We do not yet know what impact the cold spring had on populations of O. aglaia and O. lignaria for the 2012 season. The bee nests have been moved from the field to our porch for protection. The nest tunnels appear to be at least half full, if not more so. Dr. Strickler plans to visit in late November to prepare the bees for winter storage and to assess this year’s bee reproduction.
Also this summer, we began working with Eric Mader of the Xerces Society out of Portland and the USDA Natural Resources Conservation Service to plant a number of alternative native flowers on the farm that will bloom before and after berry bloom, in an effort to increase native bee populations on the farm. Populations of bees such as bumble bees, which are active throughout the season, should increase when flowers are available for a longer season. The native flowers should also help support the Osmia species that have been increasing as part of this SARE-funded project.
2. Regarding our second objective, technical problems with internet connectivity for the webcam continued this season. In June, Mike Carter had time to research the cost and equipment necessary to use cell phone service to upload camera images to the web. He advised us to purchase a $560 radio data modem that would allow us to use a Verizon cell phone. Cell phone service required to upload the webcam images is estimated to cost approximately $60-65 per month and will only need to be available for the months that the bees are active.
During system maintenance in July, Mike found that the camera needed calibration and a firmware upgrade which took several hours to complete, but that is done and the camera is ready now.
The new modem was ordered and was received in mid-August, but it turned out to be the wrong model. A replacement was ordered and arrived in September. However, this was long after pollination was over. Rather than start phone service in September when we will not need the webcam, we would like to start phone service in January 2012 so that Mike has time to configure and test the system in the field and make up for any issue(s) it might encounter and that it will be ready to use by April or May when the bees are active.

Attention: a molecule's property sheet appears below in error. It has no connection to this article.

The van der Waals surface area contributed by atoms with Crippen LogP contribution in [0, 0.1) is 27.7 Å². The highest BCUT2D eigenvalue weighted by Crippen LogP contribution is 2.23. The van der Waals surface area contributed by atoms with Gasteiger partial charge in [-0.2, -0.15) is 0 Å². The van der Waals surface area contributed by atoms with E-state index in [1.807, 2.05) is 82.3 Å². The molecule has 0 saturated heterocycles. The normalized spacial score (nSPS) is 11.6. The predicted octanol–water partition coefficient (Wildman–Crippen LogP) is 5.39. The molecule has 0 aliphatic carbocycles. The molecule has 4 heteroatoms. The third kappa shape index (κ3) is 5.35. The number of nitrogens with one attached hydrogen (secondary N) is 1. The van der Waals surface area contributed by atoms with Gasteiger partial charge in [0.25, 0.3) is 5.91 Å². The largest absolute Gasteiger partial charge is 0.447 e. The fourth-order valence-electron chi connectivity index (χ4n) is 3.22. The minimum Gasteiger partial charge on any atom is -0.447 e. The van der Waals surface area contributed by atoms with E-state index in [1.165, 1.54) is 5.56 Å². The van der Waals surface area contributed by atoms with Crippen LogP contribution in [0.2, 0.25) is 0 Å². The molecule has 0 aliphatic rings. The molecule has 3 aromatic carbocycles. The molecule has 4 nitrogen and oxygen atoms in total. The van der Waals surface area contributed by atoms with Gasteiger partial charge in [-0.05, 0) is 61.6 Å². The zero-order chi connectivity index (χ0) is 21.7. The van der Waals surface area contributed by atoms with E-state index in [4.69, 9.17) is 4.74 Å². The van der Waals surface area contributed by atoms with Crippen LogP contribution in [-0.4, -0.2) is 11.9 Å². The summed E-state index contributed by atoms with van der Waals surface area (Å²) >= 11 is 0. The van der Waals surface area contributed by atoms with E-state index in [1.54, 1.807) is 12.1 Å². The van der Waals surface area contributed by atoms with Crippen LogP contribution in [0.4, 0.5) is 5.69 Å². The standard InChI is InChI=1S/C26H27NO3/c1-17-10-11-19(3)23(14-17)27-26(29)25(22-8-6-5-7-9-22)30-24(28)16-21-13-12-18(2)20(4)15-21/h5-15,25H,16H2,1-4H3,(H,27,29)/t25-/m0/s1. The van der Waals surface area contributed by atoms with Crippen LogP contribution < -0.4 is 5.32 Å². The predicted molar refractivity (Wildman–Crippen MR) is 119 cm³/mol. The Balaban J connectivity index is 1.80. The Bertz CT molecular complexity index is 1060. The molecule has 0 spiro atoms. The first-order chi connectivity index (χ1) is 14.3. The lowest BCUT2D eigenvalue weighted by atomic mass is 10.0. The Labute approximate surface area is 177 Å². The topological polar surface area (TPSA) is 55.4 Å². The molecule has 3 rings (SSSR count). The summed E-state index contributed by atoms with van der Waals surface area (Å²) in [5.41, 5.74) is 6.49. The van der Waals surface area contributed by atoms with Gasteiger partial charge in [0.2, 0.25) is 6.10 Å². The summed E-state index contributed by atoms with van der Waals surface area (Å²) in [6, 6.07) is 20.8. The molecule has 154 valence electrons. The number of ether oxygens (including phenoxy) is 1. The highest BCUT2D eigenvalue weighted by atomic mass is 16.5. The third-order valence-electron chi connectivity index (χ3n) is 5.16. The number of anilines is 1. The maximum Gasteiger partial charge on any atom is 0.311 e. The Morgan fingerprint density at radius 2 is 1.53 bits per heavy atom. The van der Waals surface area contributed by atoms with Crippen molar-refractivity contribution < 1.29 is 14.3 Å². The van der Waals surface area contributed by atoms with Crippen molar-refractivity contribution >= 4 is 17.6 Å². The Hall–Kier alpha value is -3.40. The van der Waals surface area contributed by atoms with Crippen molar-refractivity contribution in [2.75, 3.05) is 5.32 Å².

- Bee shelter and solar panel for webcam (right, under power line) in black raspberry field.
- Osmia aglaia foraging on black raspberry flower
Impacts and Contributions/Outcomes
In an effort to meet our third objective, Karen has been reporting our progress on the Oregon Berry Bee Blog, http://oregonberrybee.blogspot.com/2010_06_01_archive.html.
We have also published a short article about native bees for berry pollination in the spring issue of the newsletter of the Oregon Raspberry and Blackberry Commission.
We hope by next May to have the webcam on line so other berry growers and people interested in bees and pollination can finally observe our bees in action from a distance.
The Xerces Society has suggested that we host a field day on the farm to showcase the results of the various native bee projects that are ongoing, including the SARE-funded project, the Xerces/NRCS native bee habitat project and Dr. Cane’s studies of O. aglaia.
Several other berry growers in our area have expressed an interest in our work with native bees and may be interested in trying them. Other berry growers use more pesticides than we do. However, they do not spray until after bloom is finished, so it is possible that native bee mortality could be minimized by moving the completed nests out of the field before spraying.
Peerbolt Crop Management (www.peerbolt.com ), which works with nine berry councils in the Northwest, has agreed to help us disseminate information about our native bee project in their “Small Fruit Update,” a weekly IPM email newsletter for the region’s berry industry.
We have been selling our berries at the farmers’ market and find that our customers love the idea of the bee projects on our farm. We think they would love to watch the bees from the webcam, so we may find it is a good marketing tool in addition to an educational tool for other growers.
USDA-ARS Bee Biology and Systematics Lab
Utah State University
Logan, UT 84322-5310
Office Phone: 4357973879
80673 Olds rd
Seaside, OR 97138
Office Phone: 5037172923
2012-77th Ave NE
Medina, WA 98039
Office Phone: 4254627762